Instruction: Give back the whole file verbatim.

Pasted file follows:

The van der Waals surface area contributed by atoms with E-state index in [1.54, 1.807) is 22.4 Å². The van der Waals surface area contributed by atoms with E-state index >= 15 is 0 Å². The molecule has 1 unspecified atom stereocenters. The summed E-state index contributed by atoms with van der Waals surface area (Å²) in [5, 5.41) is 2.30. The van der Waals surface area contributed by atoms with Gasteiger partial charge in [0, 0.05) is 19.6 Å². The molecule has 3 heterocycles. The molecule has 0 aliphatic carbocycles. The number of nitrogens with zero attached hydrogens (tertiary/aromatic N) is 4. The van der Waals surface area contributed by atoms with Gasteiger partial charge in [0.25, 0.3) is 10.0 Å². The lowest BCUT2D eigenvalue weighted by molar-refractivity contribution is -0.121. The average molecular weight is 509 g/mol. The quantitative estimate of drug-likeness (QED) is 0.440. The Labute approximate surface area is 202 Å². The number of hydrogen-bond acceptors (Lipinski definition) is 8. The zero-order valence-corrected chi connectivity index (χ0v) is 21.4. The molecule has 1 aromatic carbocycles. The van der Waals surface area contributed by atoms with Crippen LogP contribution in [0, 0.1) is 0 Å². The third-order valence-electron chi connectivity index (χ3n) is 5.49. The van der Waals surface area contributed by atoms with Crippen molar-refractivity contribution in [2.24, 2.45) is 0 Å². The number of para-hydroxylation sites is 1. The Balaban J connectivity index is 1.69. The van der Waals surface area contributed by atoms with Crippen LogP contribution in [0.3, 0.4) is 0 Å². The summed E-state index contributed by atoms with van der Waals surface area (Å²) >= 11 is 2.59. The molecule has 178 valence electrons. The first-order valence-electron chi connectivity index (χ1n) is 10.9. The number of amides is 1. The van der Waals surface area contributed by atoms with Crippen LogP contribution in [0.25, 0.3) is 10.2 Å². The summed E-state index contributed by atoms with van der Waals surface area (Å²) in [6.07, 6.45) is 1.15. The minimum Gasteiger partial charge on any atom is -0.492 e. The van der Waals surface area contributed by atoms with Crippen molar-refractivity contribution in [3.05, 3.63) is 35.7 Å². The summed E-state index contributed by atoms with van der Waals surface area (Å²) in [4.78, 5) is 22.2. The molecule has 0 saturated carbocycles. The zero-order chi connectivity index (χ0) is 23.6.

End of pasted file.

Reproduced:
The van der Waals surface area contributed by atoms with E-state index in [1.54, 1.807) is 22.4 Å². The van der Waals surface area contributed by atoms with E-state index >= 15 is 0 Å². The molecule has 1 unspecified atom stereocenters. The summed E-state index contributed by atoms with van der Waals surface area (Å²) in [5, 5.41) is 2.30. The van der Waals surface area contributed by atoms with Gasteiger partial charge in [0, 0.05) is 19.6 Å². The molecule has 3 heterocycles. The molecule has 0 aliphatic carbocycles. The number of nitrogens with zero attached hydrogens (tertiary/aromatic N) is 4. The van der Waals surface area contributed by atoms with Gasteiger partial charge in [0.25, 0.3) is 10.0 Å². The lowest BCUT2D eigenvalue weighted by molar-refractivity contribution is -0.121. The average molecular weight is 509 g/mol. The quantitative estimate of drug-likeness (QED) is 0.440. The Labute approximate surface area is 202 Å². The number of hydrogen-bond acceptors (Lipinski definition) is 8. The zero-order valence-corrected chi connectivity index (χ0v) is 21.4. The molecule has 1 aromatic carbocycles. The van der Waals surface area contributed by atoms with Crippen LogP contribution in [0, 0.1) is 0 Å². The third-order valence-electron chi connectivity index (χ3n) is 5.49. The van der Waals surface area contributed by atoms with Crippen molar-refractivity contribution in [2.24, 2.45) is 0 Å². The number of para-hydroxylation sites is 1. The Balaban J connectivity index is 1.69. The van der Waals surface area contributed by atoms with Crippen LogP contribution in [0.3, 0.4) is 0 Å². The summed E-state index contributed by atoms with van der Waals surface area (Å²) >= 11 is 2.59. The molecule has 178 valence electrons. The first-order valence-electron chi connectivity index (χ1n) is 10.9. The number of amides is 1. The van der Waals surface area contributed by atoms with Crippen LogP contribution in [0.25, 0.3) is 10.2 Å². The summed E-state index contributed by atoms with van der Waals surface area (Å²) in [6.07, 6.45) is 1.15. The minimum Gasteiger partial charge on any atom is -0.492 e. The van der Waals surface area contributed by atoms with Crippen molar-refractivity contribution in [3.05, 3.63) is 35.7 Å². The summed E-state index contributed by atoms with van der Waals surface area (Å²) in [4.78, 5) is 22.2. The molecule has 0 saturated carbocycles. The zero-order chi connectivity index (χ0) is 23.6.